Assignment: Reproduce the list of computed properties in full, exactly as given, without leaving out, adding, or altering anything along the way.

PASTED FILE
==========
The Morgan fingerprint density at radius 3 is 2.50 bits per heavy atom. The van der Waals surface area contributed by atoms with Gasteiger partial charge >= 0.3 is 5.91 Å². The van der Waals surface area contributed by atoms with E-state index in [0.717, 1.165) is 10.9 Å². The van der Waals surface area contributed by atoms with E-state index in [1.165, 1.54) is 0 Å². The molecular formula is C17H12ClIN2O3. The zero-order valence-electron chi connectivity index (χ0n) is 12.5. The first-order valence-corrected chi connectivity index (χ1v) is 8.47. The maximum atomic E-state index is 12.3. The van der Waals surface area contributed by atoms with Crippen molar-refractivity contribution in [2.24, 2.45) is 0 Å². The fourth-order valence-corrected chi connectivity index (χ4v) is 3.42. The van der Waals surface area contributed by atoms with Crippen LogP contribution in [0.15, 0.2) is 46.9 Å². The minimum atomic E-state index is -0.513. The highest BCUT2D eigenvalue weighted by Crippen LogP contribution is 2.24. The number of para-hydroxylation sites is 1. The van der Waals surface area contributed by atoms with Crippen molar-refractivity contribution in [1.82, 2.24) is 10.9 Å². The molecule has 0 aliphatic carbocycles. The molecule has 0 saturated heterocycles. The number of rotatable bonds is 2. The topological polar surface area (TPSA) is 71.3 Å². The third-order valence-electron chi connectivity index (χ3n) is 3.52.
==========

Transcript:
The Morgan fingerprint density at radius 3 is 2.50 bits per heavy atom. The van der Waals surface area contributed by atoms with Gasteiger partial charge >= 0.3 is 5.91 Å². The van der Waals surface area contributed by atoms with E-state index in [0.717, 1.165) is 10.9 Å². The van der Waals surface area contributed by atoms with E-state index in [1.165, 1.54) is 0 Å². The molecular formula is C17H12ClIN2O3. The zero-order valence-electron chi connectivity index (χ0n) is 12.5. The first-order valence-corrected chi connectivity index (χ1v) is 8.47. The maximum atomic E-state index is 12.3. The van der Waals surface area contributed by atoms with Crippen molar-refractivity contribution in [2.24, 2.45) is 0 Å². The fourth-order valence-corrected chi connectivity index (χ4v) is 3.42. The van der Waals surface area contributed by atoms with Crippen LogP contribution in [0.15, 0.2) is 46.9 Å². The minimum atomic E-state index is -0.513. The highest BCUT2D eigenvalue weighted by Crippen LogP contribution is 2.24. The number of para-hydroxylation sites is 1. The van der Waals surface area contributed by atoms with Crippen molar-refractivity contribution in [1.82, 2.24) is 10.9 Å². The molecule has 0 aliphatic carbocycles. The molecule has 0 saturated heterocycles. The number of rotatable bonds is 2. The topological polar surface area (TPSA) is 71.3 Å². The third-order valence-electron chi connectivity index (χ3n) is 3.52.